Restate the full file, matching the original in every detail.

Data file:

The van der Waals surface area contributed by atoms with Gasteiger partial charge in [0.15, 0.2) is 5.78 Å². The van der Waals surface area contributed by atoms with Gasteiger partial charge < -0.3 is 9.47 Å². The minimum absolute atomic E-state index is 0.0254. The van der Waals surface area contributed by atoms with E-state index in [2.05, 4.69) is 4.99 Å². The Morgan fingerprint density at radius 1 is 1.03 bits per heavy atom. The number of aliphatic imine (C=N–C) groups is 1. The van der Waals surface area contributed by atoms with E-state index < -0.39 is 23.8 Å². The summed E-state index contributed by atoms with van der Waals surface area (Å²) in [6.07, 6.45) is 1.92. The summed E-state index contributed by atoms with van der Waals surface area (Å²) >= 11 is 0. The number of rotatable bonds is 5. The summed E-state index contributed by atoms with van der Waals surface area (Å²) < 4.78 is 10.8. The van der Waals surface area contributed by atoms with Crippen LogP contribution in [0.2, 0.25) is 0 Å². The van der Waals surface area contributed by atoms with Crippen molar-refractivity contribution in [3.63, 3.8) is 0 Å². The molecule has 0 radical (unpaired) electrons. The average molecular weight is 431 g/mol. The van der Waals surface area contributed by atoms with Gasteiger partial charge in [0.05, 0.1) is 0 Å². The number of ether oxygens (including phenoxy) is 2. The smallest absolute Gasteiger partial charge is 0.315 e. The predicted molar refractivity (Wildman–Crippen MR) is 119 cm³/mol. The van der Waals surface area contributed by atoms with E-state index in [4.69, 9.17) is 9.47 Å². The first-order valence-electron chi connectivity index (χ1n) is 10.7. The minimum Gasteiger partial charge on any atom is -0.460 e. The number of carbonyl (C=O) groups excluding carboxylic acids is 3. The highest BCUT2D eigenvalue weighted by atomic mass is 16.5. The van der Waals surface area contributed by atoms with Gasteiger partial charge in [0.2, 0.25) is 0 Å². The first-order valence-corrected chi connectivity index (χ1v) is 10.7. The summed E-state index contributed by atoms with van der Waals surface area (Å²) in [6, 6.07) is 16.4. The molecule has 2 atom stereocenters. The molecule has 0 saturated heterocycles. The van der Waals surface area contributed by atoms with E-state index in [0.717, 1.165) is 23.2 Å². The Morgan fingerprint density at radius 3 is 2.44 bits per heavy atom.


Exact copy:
The van der Waals surface area contributed by atoms with Gasteiger partial charge in [0.15, 0.2) is 5.78 Å². The van der Waals surface area contributed by atoms with Gasteiger partial charge < -0.3 is 9.47 Å². The minimum absolute atomic E-state index is 0.0254. The van der Waals surface area contributed by atoms with E-state index in [2.05, 4.69) is 4.99 Å². The Morgan fingerprint density at radius 1 is 1.03 bits per heavy atom. The number of aliphatic imine (C=N–C) groups is 1. The van der Waals surface area contributed by atoms with E-state index < -0.39 is 23.8 Å². The summed E-state index contributed by atoms with van der Waals surface area (Å²) in [6.07, 6.45) is 1.92. The summed E-state index contributed by atoms with van der Waals surface area (Å²) >= 11 is 0. The number of rotatable bonds is 5. The summed E-state index contributed by atoms with van der Waals surface area (Å²) < 4.78 is 10.8. The van der Waals surface area contributed by atoms with Crippen LogP contribution in [0.2, 0.25) is 0 Å². The van der Waals surface area contributed by atoms with Crippen molar-refractivity contribution in [3.63, 3.8) is 0 Å². The molecule has 0 radical (unpaired) electrons. The average molecular weight is 431 g/mol. The van der Waals surface area contributed by atoms with Gasteiger partial charge in [0.05, 0.1) is 0 Å². The number of ether oxygens (including phenoxy) is 2. The smallest absolute Gasteiger partial charge is 0.315 e. The predicted molar refractivity (Wildman–Crippen MR) is 119 cm³/mol. The van der Waals surface area contributed by atoms with E-state index in [4.69, 9.17) is 9.47 Å². The first-order valence-electron chi connectivity index (χ1n) is 10.7. The minimum Gasteiger partial charge on any atom is -0.460 e. The number of carbonyl (C=O) groups excluding carboxylic acids is 3. The highest BCUT2D eigenvalue weighted by atomic mass is 16.5. The van der Waals surface area contributed by atoms with Gasteiger partial charge in [0.2, 0.25) is 0 Å². The first-order valence-corrected chi connectivity index (χ1v) is 10.7. The summed E-state index contributed by atoms with van der Waals surface area (Å²) in [6, 6.07) is 16.4. The molecule has 2 atom stereocenters. The molecule has 0 saturated heterocycles. The van der Waals surface area contributed by atoms with E-state index in [0.717, 1.165) is 23.2 Å². The Morgan fingerprint density at radius 3 is 2.44 bits per heavy atom.